Clinical data collection

Baseline characteristics of all patients, such as sex, age, and smoking status were collected and are summarized in Table 1. Height and body mass were measured by a unified standard method, and patients' previous medical history such as hypertension, diabetes, abnormal blood lipid metabolism, and medications were recorded and used to diagnose related diseases in accordance with relevant Chinese or international standards [23, 24]. Habitual activities such as smoking and alcohol consumption behavior were collected from questionnaire.

Table 1 Baseline characteristic of the Han population

Blood biochemical indexes and DNA extraction

Cubital venous blood was collected from subjects after fasting for > 12 h. Blood biochemical indexes were tested by the Medical Laboratory Center of the First Affiliated Hospital of Xinjiang Medical University using the Abbott C16000 biochemical immunity instrument (United States). The Whole Blood Genome Extraction Kit (Tiangen Biochemical Co., Ltd.) was used to extract DNA from whole blood samples. A Nanodrop ND-2000 Ultramicro Nucleic Acid Analyzer was used to detect the concentration and purity of DNA, which was then diluted to 20 ng/ul.

Genotyping

In this study, single nucleotide polymorphisms (SNPs) were typed using the TM Multiple SNP Typing Kit (Shanghai Genesky Biotechnology). The SNP allelic site was identified using a high specificity ligase reaction. Then, the ligated products of different lengths were obtained by introducing varied length non-specific sequences at the end of the ligase probe and using a ligase addition reaction. The ligated products were PCR amplified using universal primers labeled with fluorescence, as shown in Supplementary material, and the amplified products were separated by fluorescence capillary electrophoresis. Finally, the genotypes of each SNP locus were obtained by analyzing the electrophoretic patterns.

Data analyses

SPSS 20.0 software was used for statistical analysis. Student t-test is applied for the continuous variables, while Pearson chi-square test is for categorical variables. Wilcoxon Rank-Sum test was applied for body mass index (BMI). The software program SHEsis or chi-square test (http://analysis.bio-x.cn) was used to assess Hardy- Weinberg equilibrium (HWE). PLINK (http://pngu.mgh.harvard.edu/purcell/plink/) software was used to analyze the allelic and genotypic association with disease [25]. Linkage disequilibrium (LD) plot was generated from Haploview version 4.2 (Broad Institute, Cambridge, MA, United States) [26]. Haplotype association analyses were performed with PLINK. Binary logistic regression, with the adjustment of covariates was applied to calculate the odds ratios (ORs) and 95% confidence intervals (CIs). Three logistic regression models (additive, dominant, and recessive) were also used to analyze the SNPs. All tests were two-tailed, and the results were considered significant when P ≤ 0.05.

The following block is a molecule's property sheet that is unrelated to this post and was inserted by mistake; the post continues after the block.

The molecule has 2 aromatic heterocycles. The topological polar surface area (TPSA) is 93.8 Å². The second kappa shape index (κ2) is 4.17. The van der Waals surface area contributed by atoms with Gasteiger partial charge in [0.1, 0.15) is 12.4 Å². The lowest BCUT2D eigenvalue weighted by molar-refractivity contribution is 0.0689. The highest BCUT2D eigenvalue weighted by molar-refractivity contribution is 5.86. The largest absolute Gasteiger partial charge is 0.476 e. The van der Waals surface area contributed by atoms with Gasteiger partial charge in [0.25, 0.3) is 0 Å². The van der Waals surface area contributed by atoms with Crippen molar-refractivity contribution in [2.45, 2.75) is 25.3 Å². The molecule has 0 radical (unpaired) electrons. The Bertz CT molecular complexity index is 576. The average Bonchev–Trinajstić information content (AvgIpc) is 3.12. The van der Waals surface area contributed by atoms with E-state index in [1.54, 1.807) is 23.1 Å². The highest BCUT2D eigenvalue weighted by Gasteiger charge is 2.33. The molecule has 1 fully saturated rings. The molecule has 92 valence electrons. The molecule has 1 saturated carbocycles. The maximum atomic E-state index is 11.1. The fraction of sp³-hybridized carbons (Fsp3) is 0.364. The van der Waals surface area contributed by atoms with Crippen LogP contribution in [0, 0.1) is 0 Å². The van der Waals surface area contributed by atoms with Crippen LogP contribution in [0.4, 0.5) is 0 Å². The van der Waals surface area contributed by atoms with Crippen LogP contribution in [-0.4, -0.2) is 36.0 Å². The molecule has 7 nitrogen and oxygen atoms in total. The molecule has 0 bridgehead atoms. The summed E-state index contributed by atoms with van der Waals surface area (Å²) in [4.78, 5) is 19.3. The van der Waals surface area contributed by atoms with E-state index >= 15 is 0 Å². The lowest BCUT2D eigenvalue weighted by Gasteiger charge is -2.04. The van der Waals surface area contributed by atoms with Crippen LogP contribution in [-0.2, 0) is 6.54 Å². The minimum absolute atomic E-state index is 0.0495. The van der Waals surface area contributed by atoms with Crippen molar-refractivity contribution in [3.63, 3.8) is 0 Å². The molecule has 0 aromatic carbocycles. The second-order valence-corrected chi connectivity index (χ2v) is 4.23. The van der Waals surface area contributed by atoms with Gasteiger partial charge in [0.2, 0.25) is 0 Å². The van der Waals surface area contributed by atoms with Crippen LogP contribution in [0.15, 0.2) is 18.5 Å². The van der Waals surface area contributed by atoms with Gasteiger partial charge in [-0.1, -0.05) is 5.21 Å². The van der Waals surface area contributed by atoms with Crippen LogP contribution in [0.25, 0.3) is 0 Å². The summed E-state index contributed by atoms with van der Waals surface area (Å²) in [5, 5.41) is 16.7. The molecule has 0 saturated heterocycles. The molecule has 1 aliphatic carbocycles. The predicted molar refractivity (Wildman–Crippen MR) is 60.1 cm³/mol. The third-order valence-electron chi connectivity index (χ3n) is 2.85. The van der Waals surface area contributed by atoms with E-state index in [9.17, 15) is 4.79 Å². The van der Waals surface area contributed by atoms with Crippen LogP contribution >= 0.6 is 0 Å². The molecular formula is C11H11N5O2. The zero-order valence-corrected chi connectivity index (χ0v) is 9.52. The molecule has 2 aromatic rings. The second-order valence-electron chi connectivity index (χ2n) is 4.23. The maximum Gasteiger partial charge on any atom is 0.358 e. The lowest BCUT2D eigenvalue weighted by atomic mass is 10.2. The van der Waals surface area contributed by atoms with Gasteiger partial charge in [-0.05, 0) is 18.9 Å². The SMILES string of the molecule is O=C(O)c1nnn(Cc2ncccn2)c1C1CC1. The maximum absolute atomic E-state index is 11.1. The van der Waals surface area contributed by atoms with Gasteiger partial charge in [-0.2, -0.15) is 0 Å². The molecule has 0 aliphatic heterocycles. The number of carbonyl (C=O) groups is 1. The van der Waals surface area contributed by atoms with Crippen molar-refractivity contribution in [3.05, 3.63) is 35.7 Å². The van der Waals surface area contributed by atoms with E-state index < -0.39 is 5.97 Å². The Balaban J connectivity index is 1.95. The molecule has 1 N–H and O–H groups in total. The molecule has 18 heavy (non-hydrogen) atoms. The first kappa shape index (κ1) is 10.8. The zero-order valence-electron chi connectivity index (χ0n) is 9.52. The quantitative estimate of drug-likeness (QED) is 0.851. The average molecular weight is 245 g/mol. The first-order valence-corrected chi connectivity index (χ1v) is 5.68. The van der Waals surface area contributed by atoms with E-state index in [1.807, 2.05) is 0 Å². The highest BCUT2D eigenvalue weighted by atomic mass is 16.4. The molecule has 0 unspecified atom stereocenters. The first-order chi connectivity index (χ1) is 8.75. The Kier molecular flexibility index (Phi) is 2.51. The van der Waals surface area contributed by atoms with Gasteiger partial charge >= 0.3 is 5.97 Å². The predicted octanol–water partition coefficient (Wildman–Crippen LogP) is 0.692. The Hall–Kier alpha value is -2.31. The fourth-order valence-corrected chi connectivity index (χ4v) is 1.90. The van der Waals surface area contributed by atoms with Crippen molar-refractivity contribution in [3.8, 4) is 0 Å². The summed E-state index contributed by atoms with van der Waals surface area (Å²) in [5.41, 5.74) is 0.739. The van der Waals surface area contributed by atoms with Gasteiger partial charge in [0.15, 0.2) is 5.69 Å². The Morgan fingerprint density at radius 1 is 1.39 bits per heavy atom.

Results

Baseline characteristics

The clinical characteristics of study subjects in the Han and Uygur populations are shown in Tables 1 and 2, respectively. Significant differences between both populations were noted in regard to gender (P < 0.001), age (P < 0.001), drinking and smoking behavior (P < 0.001), hypertension (P < 0.001) and diabetes (P < 0.001). Accordingly, these variants were used as the covariates in the following binary logistic regression analysis. No statically significant difference in the BMI was found between CHD patients and controls.

Table 2 Baseline characteristic of the Uygur population

Hardy–Weinberg analysis of the investigated SNPs

The Hardy–Weinberg analysis showed no deviations from Hardy–Weinberg Equilibrium for rs5418 and rs5435 in either the Han or Uygur populations.

Allelic and genotypic association with CHD

In the Han population, neither rs5418 nor rs5435 variants showed any significant differences in allelic frequencies and genotypic distribution between the CHD and control groups (all P > 0.05). However, in the Uygur population, the allelic frequencies of A and G at the rs5418 locus were 46.22 and 53.78% in the CHD group, and 39.28 and 60.72% in the control group, respectively, representing a significant difference in allelic distribution (P = 0.003, 95% CI = 1.10–1.61). The risk of having CHD in patients with the A allele was 1.33 times greater than that of the controls. The frequencies of the T and C alleles at the rs5435 locus in the Uygur CHD group were 33.12 and 66.88%, respectively, compared to 37.37 and 62.63% in the control group, respectively, representing no significant difference in the distribution of the alleles and genotypes between the two groups at the rs5435 locus (P = 0.06, OR = 0.83, 95% CI = 0.68–1.01). We conducted further binary logistic regressions based on the additive, dominant and recessive model after controlling for the influence of gender, age, drinking and smoking behavior, hypertension and diabetes, which revealed a significant association between the rs5418 locus and the risk of CHD under all the genetic models. Compared with the G allele, the A allele increased the risk of coronary heart disease 1.33×. These data are summaries in Tables 3, 4 and 5.